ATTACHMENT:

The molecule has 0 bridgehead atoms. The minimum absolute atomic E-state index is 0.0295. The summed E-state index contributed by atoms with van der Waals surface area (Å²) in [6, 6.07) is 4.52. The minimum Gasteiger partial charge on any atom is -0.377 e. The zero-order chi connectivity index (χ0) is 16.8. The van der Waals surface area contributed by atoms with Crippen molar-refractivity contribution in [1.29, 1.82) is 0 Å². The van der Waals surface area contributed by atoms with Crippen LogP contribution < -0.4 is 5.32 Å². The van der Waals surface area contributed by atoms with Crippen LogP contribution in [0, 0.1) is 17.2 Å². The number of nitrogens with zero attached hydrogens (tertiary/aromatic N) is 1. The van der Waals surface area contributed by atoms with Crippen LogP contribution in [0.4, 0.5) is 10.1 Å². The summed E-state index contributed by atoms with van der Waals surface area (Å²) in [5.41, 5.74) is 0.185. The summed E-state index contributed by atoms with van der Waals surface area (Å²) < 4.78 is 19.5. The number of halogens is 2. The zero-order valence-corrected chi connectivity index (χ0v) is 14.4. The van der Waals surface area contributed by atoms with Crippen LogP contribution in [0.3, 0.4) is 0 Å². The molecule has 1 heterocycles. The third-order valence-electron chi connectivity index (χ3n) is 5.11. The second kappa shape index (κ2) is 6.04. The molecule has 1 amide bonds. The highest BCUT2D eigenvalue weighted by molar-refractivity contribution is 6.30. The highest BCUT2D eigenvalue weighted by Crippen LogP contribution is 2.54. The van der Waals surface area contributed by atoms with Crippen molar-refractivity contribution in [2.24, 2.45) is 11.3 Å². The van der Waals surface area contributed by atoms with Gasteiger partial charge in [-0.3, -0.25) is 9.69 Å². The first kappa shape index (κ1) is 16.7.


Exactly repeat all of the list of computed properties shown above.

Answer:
The molecule has 0 bridgehead atoms. The minimum absolute atomic E-state index is 0.0295. The summed E-state index contributed by atoms with van der Waals surface area (Å²) in [6, 6.07) is 4.52. The minimum Gasteiger partial charge on any atom is -0.377 e. The zero-order chi connectivity index (χ0) is 16.8. The van der Waals surface area contributed by atoms with Crippen molar-refractivity contribution in [1.29, 1.82) is 0 Å². The van der Waals surface area contributed by atoms with Crippen LogP contribution < -0.4 is 5.32 Å². The van der Waals surface area contributed by atoms with Crippen LogP contribution in [0, 0.1) is 17.2 Å². The number of nitrogens with zero attached hydrogens (tertiary/aromatic N) is 1. The van der Waals surface area contributed by atoms with Crippen LogP contribution in [0.4, 0.5) is 10.1 Å². The summed E-state index contributed by atoms with van der Waals surface area (Å²) in [5.41, 5.74) is 0.185. The summed E-state index contributed by atoms with van der Waals surface area (Å²) < 4.78 is 19.5. The number of halogens is 2. The zero-order valence-corrected chi connectivity index (χ0v) is 14.4. The van der Waals surface area contributed by atoms with Crippen LogP contribution in [0.3, 0.4) is 0 Å². The molecule has 1 heterocycles. The third-order valence-electron chi connectivity index (χ3n) is 5.11. The second kappa shape index (κ2) is 6.04. The molecule has 1 amide bonds. The highest BCUT2D eigenvalue weighted by molar-refractivity contribution is 6.30. The highest BCUT2D eigenvalue weighted by Crippen LogP contribution is 2.54. The van der Waals surface area contributed by atoms with Crippen molar-refractivity contribution in [2.24, 2.45) is 11.3 Å². The van der Waals surface area contributed by atoms with Gasteiger partial charge in [-0.3, -0.25) is 9.69 Å². The first kappa shape index (κ1) is 16.7.